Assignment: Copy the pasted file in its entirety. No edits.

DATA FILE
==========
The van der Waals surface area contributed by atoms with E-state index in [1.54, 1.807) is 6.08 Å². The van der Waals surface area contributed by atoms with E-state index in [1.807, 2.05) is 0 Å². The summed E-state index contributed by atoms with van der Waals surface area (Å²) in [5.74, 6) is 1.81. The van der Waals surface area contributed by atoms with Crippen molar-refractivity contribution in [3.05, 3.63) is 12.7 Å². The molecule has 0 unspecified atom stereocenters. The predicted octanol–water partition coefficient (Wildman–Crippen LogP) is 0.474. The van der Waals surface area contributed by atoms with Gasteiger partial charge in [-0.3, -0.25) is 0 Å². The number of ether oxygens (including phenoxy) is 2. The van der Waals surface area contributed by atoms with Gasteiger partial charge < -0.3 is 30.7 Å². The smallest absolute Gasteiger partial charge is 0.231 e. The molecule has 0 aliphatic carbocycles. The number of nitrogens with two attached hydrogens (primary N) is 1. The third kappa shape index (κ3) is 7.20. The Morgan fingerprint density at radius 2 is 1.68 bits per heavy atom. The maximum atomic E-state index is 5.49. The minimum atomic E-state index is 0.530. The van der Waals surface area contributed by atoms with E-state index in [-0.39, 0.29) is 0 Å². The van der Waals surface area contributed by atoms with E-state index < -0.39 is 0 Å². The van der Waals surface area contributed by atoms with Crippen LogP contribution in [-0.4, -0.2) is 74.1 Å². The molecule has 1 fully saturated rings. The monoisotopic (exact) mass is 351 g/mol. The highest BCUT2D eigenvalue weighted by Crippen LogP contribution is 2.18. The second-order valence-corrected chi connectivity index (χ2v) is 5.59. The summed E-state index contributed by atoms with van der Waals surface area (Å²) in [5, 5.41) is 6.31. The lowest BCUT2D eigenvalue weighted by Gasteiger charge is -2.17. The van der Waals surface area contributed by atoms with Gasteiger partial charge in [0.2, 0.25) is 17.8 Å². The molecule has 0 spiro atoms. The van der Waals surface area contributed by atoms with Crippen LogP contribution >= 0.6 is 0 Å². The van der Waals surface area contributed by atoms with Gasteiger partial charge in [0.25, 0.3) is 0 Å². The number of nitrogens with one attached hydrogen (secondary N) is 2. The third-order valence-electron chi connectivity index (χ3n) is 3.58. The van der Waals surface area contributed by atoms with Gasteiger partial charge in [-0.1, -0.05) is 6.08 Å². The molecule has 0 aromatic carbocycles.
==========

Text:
The van der Waals surface area contributed by atoms with E-state index in [1.54, 1.807) is 6.08 Å². The van der Waals surface area contributed by atoms with E-state index in [1.807, 2.05) is 0 Å². The summed E-state index contributed by atoms with van der Waals surface area (Å²) in [5.74, 6) is 1.81. The van der Waals surface area contributed by atoms with Crippen molar-refractivity contribution in [3.05, 3.63) is 12.7 Å². The molecule has 0 unspecified atom stereocenters. The predicted octanol–water partition coefficient (Wildman–Crippen LogP) is 0.474. The van der Waals surface area contributed by atoms with Gasteiger partial charge in [-0.3, -0.25) is 0 Å². The number of ether oxygens (including phenoxy) is 2. The van der Waals surface area contributed by atoms with Gasteiger partial charge < -0.3 is 30.7 Å². The smallest absolute Gasteiger partial charge is 0.231 e. The molecule has 0 aliphatic carbocycles. The number of nitrogens with two attached hydrogens (primary N) is 1. The third kappa shape index (κ3) is 7.20. The Morgan fingerprint density at radius 2 is 1.68 bits per heavy atom. The maximum atomic E-state index is 5.49. The minimum atomic E-state index is 0.530. The van der Waals surface area contributed by atoms with E-state index in [-0.39, 0.29) is 0 Å². The van der Waals surface area contributed by atoms with E-state index < -0.39 is 0 Å². The van der Waals surface area contributed by atoms with Crippen LogP contribution in [-0.4, -0.2) is 74.1 Å². The molecule has 1 fully saturated rings. The monoisotopic (exact) mass is 351 g/mol. The highest BCUT2D eigenvalue weighted by Crippen LogP contribution is 2.18. The second-order valence-corrected chi connectivity index (χ2v) is 5.59. The summed E-state index contributed by atoms with van der Waals surface area (Å²) in [5, 5.41) is 6.31. The lowest BCUT2D eigenvalue weighted by Gasteiger charge is -2.17. The van der Waals surface area contributed by atoms with Gasteiger partial charge in [0.2, 0.25) is 17.8 Å². The molecule has 0 spiro atoms. The van der Waals surface area contributed by atoms with Crippen LogP contribution >= 0.6 is 0 Å². The van der Waals surface area contributed by atoms with Gasteiger partial charge in [0.25, 0.3) is 0 Å². The number of nitrogens with one attached hydrogen (secondary N) is 2. The third-order valence-electron chi connectivity index (χ3n) is 3.58. The van der Waals surface area contributed by atoms with Gasteiger partial charge in [-0.1, -0.05) is 6.08 Å². The molecule has 0 aromatic carbocycles.